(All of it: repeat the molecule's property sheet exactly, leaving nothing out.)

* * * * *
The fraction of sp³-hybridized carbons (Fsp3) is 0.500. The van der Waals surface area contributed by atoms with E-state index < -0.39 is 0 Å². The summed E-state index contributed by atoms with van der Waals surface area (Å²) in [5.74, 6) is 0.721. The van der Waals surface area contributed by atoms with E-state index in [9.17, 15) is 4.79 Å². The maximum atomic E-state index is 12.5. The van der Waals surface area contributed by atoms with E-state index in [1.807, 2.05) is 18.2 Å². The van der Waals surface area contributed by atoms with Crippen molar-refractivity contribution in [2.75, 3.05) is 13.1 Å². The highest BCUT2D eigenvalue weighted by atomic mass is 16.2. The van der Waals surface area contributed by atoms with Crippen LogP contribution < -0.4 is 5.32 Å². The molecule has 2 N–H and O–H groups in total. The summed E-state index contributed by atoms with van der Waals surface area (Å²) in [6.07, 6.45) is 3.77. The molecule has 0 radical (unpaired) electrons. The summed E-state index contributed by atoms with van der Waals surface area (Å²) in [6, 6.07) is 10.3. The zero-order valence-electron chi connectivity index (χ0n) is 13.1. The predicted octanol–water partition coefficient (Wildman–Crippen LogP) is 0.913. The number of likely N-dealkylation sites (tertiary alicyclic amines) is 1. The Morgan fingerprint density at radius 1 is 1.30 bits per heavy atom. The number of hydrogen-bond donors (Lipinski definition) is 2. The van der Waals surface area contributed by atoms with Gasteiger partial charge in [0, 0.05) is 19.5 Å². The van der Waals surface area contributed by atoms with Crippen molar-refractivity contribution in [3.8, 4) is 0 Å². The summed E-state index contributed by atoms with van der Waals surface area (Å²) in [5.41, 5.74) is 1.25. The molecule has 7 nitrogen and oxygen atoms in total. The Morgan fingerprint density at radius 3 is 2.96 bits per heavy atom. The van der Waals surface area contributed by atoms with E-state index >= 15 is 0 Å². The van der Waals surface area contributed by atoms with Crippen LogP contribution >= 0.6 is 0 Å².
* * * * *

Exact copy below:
The fraction of sp³-hybridized carbons (Fsp3) is 0.500. The van der Waals surface area contributed by atoms with E-state index < -0.39 is 0 Å². The summed E-state index contributed by atoms with van der Waals surface area (Å²) in [5.74, 6) is 0.721. The van der Waals surface area contributed by atoms with E-state index in [9.17, 15) is 4.79 Å². The maximum atomic E-state index is 12.5. The van der Waals surface area contributed by atoms with E-state index in [1.807, 2.05) is 18.2 Å². The van der Waals surface area contributed by atoms with Crippen molar-refractivity contribution in [2.75, 3.05) is 13.1 Å². The highest BCUT2D eigenvalue weighted by atomic mass is 16.2. The van der Waals surface area contributed by atoms with Crippen LogP contribution < -0.4 is 5.32 Å². The molecule has 2 N–H and O–H groups in total. The summed E-state index contributed by atoms with van der Waals surface area (Å²) in [6.07, 6.45) is 3.77. The molecule has 0 radical (unpaired) electrons. The summed E-state index contributed by atoms with van der Waals surface area (Å²) in [6, 6.07) is 10.3. The zero-order valence-electron chi connectivity index (χ0n) is 13.1. The predicted octanol–water partition coefficient (Wildman–Crippen LogP) is 0.913. The number of likely N-dealkylation sites (tertiary alicyclic amines) is 1. The Morgan fingerprint density at radius 1 is 1.30 bits per heavy atom. The number of hydrogen-bond donors (Lipinski definition) is 2. The van der Waals surface area contributed by atoms with Gasteiger partial charge in [0, 0.05) is 19.5 Å². The van der Waals surface area contributed by atoms with Crippen molar-refractivity contribution in [3.8, 4) is 0 Å². The summed E-state index contributed by atoms with van der Waals surface area (Å²) in [5.41, 5.74) is 1.25. The molecule has 7 nitrogen and oxygen atoms in total. The Morgan fingerprint density at radius 3 is 2.96 bits per heavy atom. The van der Waals surface area contributed by atoms with E-state index >= 15 is 0 Å². The van der Waals surface area contributed by atoms with Crippen LogP contribution >= 0.6 is 0 Å².